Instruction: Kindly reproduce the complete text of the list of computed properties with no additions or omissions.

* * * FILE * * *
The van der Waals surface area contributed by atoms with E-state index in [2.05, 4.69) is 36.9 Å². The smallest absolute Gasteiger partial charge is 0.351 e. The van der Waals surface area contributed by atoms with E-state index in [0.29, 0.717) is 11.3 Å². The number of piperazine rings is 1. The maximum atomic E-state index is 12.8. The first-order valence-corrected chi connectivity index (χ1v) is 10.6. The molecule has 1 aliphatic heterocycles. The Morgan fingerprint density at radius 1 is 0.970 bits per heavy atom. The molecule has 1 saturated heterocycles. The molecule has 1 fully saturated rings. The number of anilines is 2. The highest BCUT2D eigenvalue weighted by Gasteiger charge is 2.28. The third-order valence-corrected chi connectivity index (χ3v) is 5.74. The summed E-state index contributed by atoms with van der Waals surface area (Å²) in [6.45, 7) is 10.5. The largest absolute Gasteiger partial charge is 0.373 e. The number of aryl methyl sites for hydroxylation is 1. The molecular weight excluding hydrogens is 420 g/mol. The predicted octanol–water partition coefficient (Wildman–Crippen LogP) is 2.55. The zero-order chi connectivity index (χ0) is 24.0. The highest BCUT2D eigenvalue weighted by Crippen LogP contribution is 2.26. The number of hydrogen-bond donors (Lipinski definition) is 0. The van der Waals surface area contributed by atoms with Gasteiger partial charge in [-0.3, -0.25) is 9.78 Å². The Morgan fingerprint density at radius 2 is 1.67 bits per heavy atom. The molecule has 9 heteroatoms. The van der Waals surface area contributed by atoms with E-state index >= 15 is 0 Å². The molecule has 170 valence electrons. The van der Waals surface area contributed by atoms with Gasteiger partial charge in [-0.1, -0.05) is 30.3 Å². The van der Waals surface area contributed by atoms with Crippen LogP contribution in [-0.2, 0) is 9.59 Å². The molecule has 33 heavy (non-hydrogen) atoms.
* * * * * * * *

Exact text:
The van der Waals surface area contributed by atoms with E-state index in [2.05, 4.69) is 36.9 Å². The smallest absolute Gasteiger partial charge is 0.351 e. The van der Waals surface area contributed by atoms with E-state index in [0.29, 0.717) is 11.3 Å². The number of piperazine rings is 1. The maximum atomic E-state index is 12.8. The first-order valence-corrected chi connectivity index (χ1v) is 10.6. The molecule has 1 aliphatic heterocycles. The Morgan fingerprint density at radius 1 is 0.970 bits per heavy atom. The molecule has 1 saturated heterocycles. The molecule has 1 fully saturated rings. The number of anilines is 2. The highest BCUT2D eigenvalue weighted by Gasteiger charge is 2.28. The third-order valence-corrected chi connectivity index (χ3v) is 5.74. The summed E-state index contributed by atoms with van der Waals surface area (Å²) in [6.45, 7) is 10.5. The largest absolute Gasteiger partial charge is 0.373 e. The number of aryl methyl sites for hydroxylation is 1. The molecular weight excluding hydrogens is 420 g/mol. The predicted octanol–water partition coefficient (Wildman–Crippen LogP) is 2.55. The zero-order chi connectivity index (χ0) is 24.0. The highest BCUT2D eigenvalue weighted by Crippen LogP contribution is 2.26. The number of hydrogen-bond donors (Lipinski definition) is 0. The van der Waals surface area contributed by atoms with Gasteiger partial charge in [-0.3, -0.25) is 9.78 Å². The Morgan fingerprint density at radius 2 is 1.67 bits per heavy atom. The molecule has 9 heteroatoms. The van der Waals surface area contributed by atoms with E-state index >= 15 is 0 Å². The molecule has 170 valence electrons. The van der Waals surface area contributed by atoms with Gasteiger partial charge in [-0.1, -0.05) is 30.3 Å². The van der Waals surface area contributed by atoms with Crippen LogP contribution in [-0.2, 0) is 9.59 Å². The molecule has 33 heavy (non-hydrogen) atoms.